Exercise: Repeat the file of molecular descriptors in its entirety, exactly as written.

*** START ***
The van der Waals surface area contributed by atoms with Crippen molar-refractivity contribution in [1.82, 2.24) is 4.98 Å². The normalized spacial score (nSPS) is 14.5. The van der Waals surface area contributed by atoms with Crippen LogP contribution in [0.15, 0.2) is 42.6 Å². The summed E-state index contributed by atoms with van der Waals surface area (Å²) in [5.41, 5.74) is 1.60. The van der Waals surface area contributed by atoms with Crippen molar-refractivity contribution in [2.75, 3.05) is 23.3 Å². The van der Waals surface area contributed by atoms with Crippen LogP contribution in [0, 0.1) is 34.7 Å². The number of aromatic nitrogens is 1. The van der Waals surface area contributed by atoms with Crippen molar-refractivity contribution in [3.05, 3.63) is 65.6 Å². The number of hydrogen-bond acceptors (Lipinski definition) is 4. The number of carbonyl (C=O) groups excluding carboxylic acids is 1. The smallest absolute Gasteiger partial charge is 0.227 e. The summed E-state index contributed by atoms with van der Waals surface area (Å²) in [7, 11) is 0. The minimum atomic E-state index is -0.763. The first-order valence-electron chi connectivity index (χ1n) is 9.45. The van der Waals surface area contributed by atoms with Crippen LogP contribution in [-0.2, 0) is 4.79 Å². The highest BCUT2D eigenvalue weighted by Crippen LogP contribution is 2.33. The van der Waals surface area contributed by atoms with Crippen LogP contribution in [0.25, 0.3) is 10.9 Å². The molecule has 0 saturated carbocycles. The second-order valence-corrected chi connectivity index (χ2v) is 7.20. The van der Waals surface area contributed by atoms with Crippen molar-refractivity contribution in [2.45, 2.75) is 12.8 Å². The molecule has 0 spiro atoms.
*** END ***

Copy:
The van der Waals surface area contributed by atoms with Crippen molar-refractivity contribution in [1.82, 2.24) is 4.98 Å². The normalized spacial score (nSPS) is 14.5. The van der Waals surface area contributed by atoms with Crippen LogP contribution in [0.15, 0.2) is 42.6 Å². The summed E-state index contributed by atoms with van der Waals surface area (Å²) in [5.41, 5.74) is 1.60. The van der Waals surface area contributed by atoms with Crippen molar-refractivity contribution in [2.75, 3.05) is 23.3 Å². The van der Waals surface area contributed by atoms with Crippen LogP contribution in [0, 0.1) is 34.7 Å². The number of aromatic nitrogens is 1. The van der Waals surface area contributed by atoms with Crippen molar-refractivity contribution in [3.05, 3.63) is 65.6 Å². The number of hydrogen-bond acceptors (Lipinski definition) is 4. The number of carbonyl (C=O) groups excluding carboxylic acids is 1. The smallest absolute Gasteiger partial charge is 0.227 e. The summed E-state index contributed by atoms with van der Waals surface area (Å²) in [7, 11) is 0. The minimum atomic E-state index is -0.763. The first-order valence-electron chi connectivity index (χ1n) is 9.45. The van der Waals surface area contributed by atoms with Crippen LogP contribution in [-0.2, 0) is 4.79 Å². The highest BCUT2D eigenvalue weighted by Crippen LogP contribution is 2.33. The van der Waals surface area contributed by atoms with Crippen LogP contribution in [0.25, 0.3) is 10.9 Å². The molecule has 0 saturated carbocycles. The second-order valence-corrected chi connectivity index (χ2v) is 7.20. The van der Waals surface area contributed by atoms with Crippen molar-refractivity contribution in [2.45, 2.75) is 12.8 Å². The molecule has 0 spiro atoms.